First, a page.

THR: You’re responsible for shows like Fear Factor. Where is the taste line for you?
Goldberg: Our feeling then was, if we can capture America’s attention, and we can make money doing that, that’s the business we’re in. I still feel that way to a degree, but I think I may have more of a compass now. It was a different time. It was experimental television. But while there’s a limit to where you go, I still think Fear Factor is a great show, and I worked very hard to get it sold the second time. I’ll never forget when we sold it the first time, because it was right before Jeff Zucker had become president of NBC. He then gets the job, and he calls me one night and says: “It’s Jeff Zucker, the new president of NBC. Tell me about this show, and don’t bullshit a bullshitter.” So I have to go to his new office and show him a tape, and I walk in, and there are boxes everywhere, his famous licorice collection and this bulletproof vest on his desk that says, “Good luck.” He puts the tape in, watches it without saying a word and then walks back to his desk. I’m convinced he hates it. Then, one by one, all of these executives from different departments come into his office. He rolls the tape again, and when it’s over, he looks at them and says, “I want this wallpapered on NBC.”
THR: Why didn’t the 2011 reboot work?
Goldberg: There was one incident [an episode featuring a contestant drinking donkey semen] where our producers got a little overzealous and resorted to their fraternity days, and something got on the air. I think it may have been a bit too much. But, it’s still a great show, and I wouldn’t be surprised if that show comes back in some shape or form in the next year or two. It’s just one of those brands that I think doesn’t die.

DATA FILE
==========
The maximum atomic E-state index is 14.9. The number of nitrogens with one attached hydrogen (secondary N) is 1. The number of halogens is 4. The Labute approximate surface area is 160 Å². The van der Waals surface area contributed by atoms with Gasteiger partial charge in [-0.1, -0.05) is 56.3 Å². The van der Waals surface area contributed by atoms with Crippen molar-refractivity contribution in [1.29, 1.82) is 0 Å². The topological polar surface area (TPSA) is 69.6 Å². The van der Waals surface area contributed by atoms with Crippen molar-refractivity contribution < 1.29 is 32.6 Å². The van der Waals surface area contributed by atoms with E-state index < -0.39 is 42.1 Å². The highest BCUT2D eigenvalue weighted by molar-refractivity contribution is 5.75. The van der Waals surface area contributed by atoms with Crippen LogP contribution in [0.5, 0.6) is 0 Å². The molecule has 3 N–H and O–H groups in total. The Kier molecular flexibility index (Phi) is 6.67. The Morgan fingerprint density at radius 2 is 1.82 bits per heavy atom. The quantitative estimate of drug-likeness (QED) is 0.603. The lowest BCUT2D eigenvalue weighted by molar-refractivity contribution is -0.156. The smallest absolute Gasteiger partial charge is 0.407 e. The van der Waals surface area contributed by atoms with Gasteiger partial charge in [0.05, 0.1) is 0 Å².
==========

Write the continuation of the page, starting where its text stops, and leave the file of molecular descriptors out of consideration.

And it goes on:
THR: With Honey Boo Boo, is the joke on us or them?
Goldberg: Look, people have a fascination with lifestyles that are foreign to them and that they find exotic, unusual and funny. There’s no acting going on here. The Redneck Games exist; people bob for pig’s feet. What a good reality docusoap does is take real people in situations that you couldn’t even write and let them play out. Most of the people who are on these docusoaps appear to be having fun with it and use it to their advantage in advancing their careers.
THR: Is there a subject that’s off-limits?
Goldberg: The one thing that I’ve always shied away from is plastic surgery shows. Maybe it’s because I’m squeamish and personally uncomfortable with it. I know it’s ubiquitous in our society, but we’ve been in business for 12 years, and we’ve never done one. Now you could say, “Wait a second, Goldberg, you’ve done shows like Fear Factor, where people eat the most hideous things imaginable, but you won’t do a plastic surgery show?” I guess we all have our limits.
THR: You’re now in the daytime business with Steve Harvey. What’s the appeal of the crowded genre?
Goldberg: Though the rate of success is very low, it’s still one of the great ways to make money, and it diversifies us as a studio. But we’re not paying for it. [NBC is financing.] Doesn’t mean we wouldn’t. I think that we would have put the money into a Steve Harvey situation, just like we’ve decided in a very rational, calculated way to put money into our scripted business.
THR: What kind of scripted fare are you focused on?
Goldberg: One-hour cable dramas at a reasonably affordable price point. Cable channels don’t overdevelop, so you have a good chance that the thing that you invest in is going to go to series and they tend to sell well internationally. We’re an international company with a very robust scripted business; it just hadn’t been here. The Low Winter Sun pilot we’re doing for AMC is based on one of our English formats. Just as we do in unscripted, we’d like to do a combination of locally developed material and formats from our library.
THR: What do you do to unwind?
Goldberg: I’m a New York transplant, so I still live and die for the Mets, Giants and Knicks. I collect art, mostly abstract expressionist stuff, and I love to cook. Actually, I’ve invested in a bunch of L.A. restaurants [including Sunset Boulevard hotspot Rock & Reilly’s and Santa Monica’s Blue Plate Taco]. Really, anyone who knows me knows I’m obsessed with food. I wake up in the morning thinking about food. I go to bed thinking about food. I plan my vacations around food. Of course, when I’m here, you can find me most nights just eating sushi somewhere. I’ve been going to my neighborhood spot, Nagao, for 20 years. For me, it’s like the diner that Seinfeld went to.